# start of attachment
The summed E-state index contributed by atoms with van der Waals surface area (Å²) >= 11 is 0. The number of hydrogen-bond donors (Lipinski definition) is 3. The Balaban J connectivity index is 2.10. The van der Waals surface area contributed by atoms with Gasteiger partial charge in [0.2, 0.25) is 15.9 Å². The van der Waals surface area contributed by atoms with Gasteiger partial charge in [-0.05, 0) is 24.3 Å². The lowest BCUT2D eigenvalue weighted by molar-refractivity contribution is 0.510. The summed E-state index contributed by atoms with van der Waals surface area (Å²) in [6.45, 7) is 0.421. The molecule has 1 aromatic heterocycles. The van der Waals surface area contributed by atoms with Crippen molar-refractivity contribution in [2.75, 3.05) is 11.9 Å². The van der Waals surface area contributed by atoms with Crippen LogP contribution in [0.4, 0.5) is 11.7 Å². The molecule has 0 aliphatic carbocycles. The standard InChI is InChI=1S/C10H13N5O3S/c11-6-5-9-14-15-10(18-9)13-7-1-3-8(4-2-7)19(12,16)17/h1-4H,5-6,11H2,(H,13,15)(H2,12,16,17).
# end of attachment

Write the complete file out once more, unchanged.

The summed E-state index contributed by atoms with van der Waals surface area (Å²) >= 11 is 0. The number of hydrogen-bond donors (Lipinski definition) is 3. The Balaban J connectivity index is 2.10. The van der Waals surface area contributed by atoms with Gasteiger partial charge in [0.2, 0.25) is 15.9 Å². The van der Waals surface area contributed by atoms with Gasteiger partial charge in [-0.05, 0) is 24.3 Å². The lowest BCUT2D eigenvalue weighted by molar-refractivity contribution is 0.510. The summed E-state index contributed by atoms with van der Waals surface area (Å²) in [6.45, 7) is 0.421. The molecule has 1 aromatic heterocycles. The van der Waals surface area contributed by atoms with Crippen molar-refractivity contribution in [2.75, 3.05) is 11.9 Å². The van der Waals surface area contributed by atoms with Crippen LogP contribution in [0.4, 0.5) is 11.7 Å². The molecule has 0 aliphatic carbocycles. The standard InChI is InChI=1S/C10H13N5O3S/c11-6-5-9-14-15-10(18-9)13-7-1-3-8(4-2-7)19(12,16)17/h1-4H,5-6,11H2,(H,13,15)(H2,12,16,17).